So we go back to our formula. The position of the center mass is defined to be - you have to break the object up into a bunch of little chunks and you label them, chunk number one, chunk number two, and you have mr plus mr. If you have discrete chunks, this is a discrete sum. But what happens when you have this funky shape? You can pick your origin to be wherever you want. What we're saying is break it up into little chunks, little, teeny imaginary chunks of differential size, dm[i]. So this is a tiny chunk with position vector r[i] and what I want to do when I'm summing this up is sum up an infinite number of infinitesimal little chunks, and that should tell me the center of mass.
So the infinite sum of a bunch of little infinitesimal terms, that's an integral. This is the integral of r times dm, that's the numerator, and the denominator, of course, is just the total mass. So this is the same formula, which is useful when you have a continuous distribution of mass. It looks a little scary with these vector signs in there, but remember what vector signs really mean - it means that the x component of the left side equals the x component of the right side. In other words, the x center of mass of an object is 1 over the total mass times the integral of xdm. And, similarly, for y center of mass, similarly for z, if you've got a three-dimensional object.
Now, you stare at this integral and you say, "This is a weird-looking integral. It's not like one I've ever seen before. x is not a function of M. How do you do that integral? Can you just pull x out?" No, because position and the mass, they may be connected to one another. I can't really give you any better formula than this. This formula is kind of a guideline and, for every given problem where you need to figure out the center of mass, you've just got to kind of look at the problem and think about what this formula means. You want to add up the little chunks of mass at position x and sum them. So let's do an example and see how this works.
Let me pick some funny continuous distribution of mass. How about a delta wing? So you're looking down on this wing. You can imagine a big flat wing. Let me assume it's uniform, so the mass is distributed all over this green-shaded area. This is a funny triangle, it's got width L, that's here, and it's got height 2L. So this upper triangle is an L by L right triangle and so is the lower one. This is a very special case and we want to find the center of mass. If you're designing an airplane with a delta plane, you certainly might want to know where the center of mass is, and it maybe too big and bulky to hang and measure the way we did physically.
So we need to find x center of mass and y center of mass. y center of mass is easy, just look at the symmetry of the problem; it's the same on the top as it is on the bottom, so I don't have to do any fancy integrals. y center of mass is surely going to be zero, it's going to be right here on this center line. So all we've got to do is find x center of mass. I've got this big X here. I'm labeling the x axis, which is starting at the tip and running horizontally off to the side. And remember the idea; I want to find the mass of little chunks that have a well-defined x. If you want to do this integral, you want to find chunks, dm, that have a particular x. So it doesn't have to be a little square, it can be this big vertical band, because every point on that band has the exact same x. So if I could just find the little infinitesimal mass of this infinitely thin strip, if I could find the mass dm of this dark green strip, that would be dm. I'd multiply it by x, and then I could sum that up over all the different strips that make this thing up. So the width of this band is dx.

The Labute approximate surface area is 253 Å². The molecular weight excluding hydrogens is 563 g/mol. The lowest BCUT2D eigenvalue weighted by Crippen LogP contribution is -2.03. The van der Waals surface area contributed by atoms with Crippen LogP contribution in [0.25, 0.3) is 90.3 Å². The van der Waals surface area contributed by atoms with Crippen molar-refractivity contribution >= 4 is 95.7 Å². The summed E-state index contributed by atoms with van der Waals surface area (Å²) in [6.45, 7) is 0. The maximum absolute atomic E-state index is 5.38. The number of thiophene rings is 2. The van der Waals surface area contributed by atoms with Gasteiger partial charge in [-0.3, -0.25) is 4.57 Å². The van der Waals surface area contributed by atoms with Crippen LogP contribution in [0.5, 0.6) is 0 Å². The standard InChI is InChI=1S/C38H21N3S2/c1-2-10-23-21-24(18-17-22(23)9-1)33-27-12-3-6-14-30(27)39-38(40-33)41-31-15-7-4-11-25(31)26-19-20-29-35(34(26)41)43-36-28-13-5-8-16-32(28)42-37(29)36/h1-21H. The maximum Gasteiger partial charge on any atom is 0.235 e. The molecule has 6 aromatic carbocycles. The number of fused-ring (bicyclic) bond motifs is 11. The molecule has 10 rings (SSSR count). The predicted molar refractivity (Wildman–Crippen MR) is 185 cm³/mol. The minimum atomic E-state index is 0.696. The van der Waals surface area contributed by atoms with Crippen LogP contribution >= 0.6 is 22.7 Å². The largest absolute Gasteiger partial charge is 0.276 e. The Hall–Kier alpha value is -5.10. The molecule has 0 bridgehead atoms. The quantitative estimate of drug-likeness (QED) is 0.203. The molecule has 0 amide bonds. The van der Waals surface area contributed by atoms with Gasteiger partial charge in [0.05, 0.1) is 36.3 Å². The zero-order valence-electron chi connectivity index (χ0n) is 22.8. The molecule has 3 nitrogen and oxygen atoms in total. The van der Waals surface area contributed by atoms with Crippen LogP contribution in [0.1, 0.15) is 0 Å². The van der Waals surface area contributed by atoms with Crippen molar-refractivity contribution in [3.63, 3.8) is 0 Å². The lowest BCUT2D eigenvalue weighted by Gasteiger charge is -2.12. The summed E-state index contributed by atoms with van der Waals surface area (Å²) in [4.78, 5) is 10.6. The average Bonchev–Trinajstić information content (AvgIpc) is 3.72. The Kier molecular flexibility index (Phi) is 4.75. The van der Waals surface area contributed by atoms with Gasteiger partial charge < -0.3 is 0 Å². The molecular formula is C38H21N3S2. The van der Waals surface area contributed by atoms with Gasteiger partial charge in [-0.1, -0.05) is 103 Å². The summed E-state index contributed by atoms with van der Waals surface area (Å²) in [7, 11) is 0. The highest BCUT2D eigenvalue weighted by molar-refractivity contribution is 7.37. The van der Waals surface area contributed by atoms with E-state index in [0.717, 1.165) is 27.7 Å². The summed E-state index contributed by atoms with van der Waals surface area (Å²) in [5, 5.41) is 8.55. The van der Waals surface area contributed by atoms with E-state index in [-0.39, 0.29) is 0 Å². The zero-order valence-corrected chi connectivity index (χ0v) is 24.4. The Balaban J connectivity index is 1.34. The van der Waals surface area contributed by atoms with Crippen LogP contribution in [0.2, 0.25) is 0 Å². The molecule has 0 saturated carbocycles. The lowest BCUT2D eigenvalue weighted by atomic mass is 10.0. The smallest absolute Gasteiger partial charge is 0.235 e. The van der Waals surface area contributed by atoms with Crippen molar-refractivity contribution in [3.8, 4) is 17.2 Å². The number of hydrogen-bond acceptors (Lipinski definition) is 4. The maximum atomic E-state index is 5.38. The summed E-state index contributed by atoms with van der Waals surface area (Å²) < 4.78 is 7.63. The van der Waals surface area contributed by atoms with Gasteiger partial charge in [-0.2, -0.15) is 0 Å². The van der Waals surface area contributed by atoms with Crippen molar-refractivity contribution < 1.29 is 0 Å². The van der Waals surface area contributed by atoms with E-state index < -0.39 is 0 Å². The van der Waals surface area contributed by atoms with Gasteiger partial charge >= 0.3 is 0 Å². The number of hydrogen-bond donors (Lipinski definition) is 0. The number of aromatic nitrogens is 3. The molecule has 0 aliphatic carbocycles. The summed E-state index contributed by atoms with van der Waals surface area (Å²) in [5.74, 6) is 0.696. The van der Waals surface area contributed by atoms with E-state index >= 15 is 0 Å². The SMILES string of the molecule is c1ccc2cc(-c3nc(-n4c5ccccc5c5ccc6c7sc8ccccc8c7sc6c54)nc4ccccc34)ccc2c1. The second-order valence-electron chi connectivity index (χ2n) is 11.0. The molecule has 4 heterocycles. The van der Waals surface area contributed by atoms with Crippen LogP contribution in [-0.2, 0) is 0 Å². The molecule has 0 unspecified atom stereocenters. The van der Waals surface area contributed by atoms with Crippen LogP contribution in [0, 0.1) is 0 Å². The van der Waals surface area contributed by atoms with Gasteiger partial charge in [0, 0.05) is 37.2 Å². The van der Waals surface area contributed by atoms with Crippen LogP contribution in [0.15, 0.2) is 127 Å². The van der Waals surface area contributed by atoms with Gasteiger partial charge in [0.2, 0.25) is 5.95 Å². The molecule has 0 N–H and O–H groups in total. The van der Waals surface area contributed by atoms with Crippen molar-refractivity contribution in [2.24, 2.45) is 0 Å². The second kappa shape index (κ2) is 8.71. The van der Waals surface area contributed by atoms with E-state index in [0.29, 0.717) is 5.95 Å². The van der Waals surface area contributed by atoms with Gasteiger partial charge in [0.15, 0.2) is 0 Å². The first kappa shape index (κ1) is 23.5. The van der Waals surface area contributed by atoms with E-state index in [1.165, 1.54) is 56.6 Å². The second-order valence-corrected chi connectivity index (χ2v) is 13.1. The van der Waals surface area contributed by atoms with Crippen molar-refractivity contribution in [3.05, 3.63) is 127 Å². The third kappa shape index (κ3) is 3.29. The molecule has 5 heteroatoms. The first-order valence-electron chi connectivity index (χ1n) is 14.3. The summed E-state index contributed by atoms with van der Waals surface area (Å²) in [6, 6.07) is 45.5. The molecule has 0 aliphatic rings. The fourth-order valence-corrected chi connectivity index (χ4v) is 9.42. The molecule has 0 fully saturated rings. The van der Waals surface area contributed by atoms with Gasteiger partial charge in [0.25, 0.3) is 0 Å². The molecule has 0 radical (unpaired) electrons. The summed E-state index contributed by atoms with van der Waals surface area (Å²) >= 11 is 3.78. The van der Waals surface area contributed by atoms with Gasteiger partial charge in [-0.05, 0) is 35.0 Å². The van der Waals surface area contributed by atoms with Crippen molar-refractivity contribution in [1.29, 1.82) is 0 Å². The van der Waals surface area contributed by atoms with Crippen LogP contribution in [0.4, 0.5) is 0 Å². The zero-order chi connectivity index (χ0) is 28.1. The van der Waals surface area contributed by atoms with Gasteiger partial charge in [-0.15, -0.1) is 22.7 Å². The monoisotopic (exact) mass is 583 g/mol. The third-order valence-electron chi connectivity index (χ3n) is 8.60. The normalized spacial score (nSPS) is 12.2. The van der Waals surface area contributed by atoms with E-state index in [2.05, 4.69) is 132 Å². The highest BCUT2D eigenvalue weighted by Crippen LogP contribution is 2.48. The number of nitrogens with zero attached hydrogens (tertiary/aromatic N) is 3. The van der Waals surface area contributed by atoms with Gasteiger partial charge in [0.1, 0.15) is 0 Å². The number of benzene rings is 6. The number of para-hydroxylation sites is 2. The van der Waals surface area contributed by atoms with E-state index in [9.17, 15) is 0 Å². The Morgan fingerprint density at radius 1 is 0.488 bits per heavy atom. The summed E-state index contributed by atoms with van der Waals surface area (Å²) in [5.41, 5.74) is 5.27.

So I want to find the mass of that band. How do you find the mass of a band if you know that mass is spread out uniformly? If I knew the mass per area and I could figure out the area of that band, then I'd be all set. Mass of the little band would be mass per area times the little area of the band. So that's really what I need, is the area of this little band, and I look at it and I see it's pretty close to a rectangle, and the area of a rectangle is just height times width. And the width is just dx. So a little differential area is height times width and width here is dx. And what's the height of this band? Well, now it's a little geometry puzzle. Let me stare at this for a second. Let's just look at the top half. I see an L by L right triangle and the little triangle here is similar to that one. So L is to L as this height is to x, which is how far across my little band is. So this height is x and this height is double that, 2x. So area is 2x times dx. That's the little d area, and so the dm is just mass per area for the whole thing, and that's called the mass density in two dimension, times the little differential area, 2xdx. And what's the total area of this triangle? Well, it's base times height. The base is 2L, so it's of 2L is L times L, that's just L^2 is the area of this particular triangle. So this becomes M over L^2 times 2xdx. That's my dm and what I want for x center of mass, I need to integrate x times dm. So I have to multiply this by x. Everything else is constants and they come out, but I have to integrate x^2dx.
So I have the integral of 2M over L^2 x^2dx, and what are my limits of integration? I started x equal to zero and I worked my way over to x equals L, so it's zero to L, and I get 2M over L^2. The integral of x^2 is x^3 over 3. And you evaluate that at L and you subtract it at zero and you get L^3 over 3. In other words - sorry, this is just the integral. Remember that the center of mass is this integral divided by mass. So x[cm] is the integral of xdm divided by M. The M's cancel and I get 2/3 L. And I look back at the picture and I say, "Yeah, I believe that."
Vertically the center of mass is right in the center, but horizontally there's a lot more mass over on the right side than there is over on the tip, so I would expect the center of mass to be shifted somewhat off to the right. So getting 2/3 L makes some intuitive sense to me.
The center of mass is an important point on physical objects. You need to know it and sometimes when the objects are simple you can calculate it directly just by that little finite sum. When they're continuous objects, it's nice if you can just hang them and find it physically, but if you have to, the integral formula, r[cm] equals 1 over M, integral of rdm, will give it to you. You just have to draw a picture carefully and think about how to set up this integral.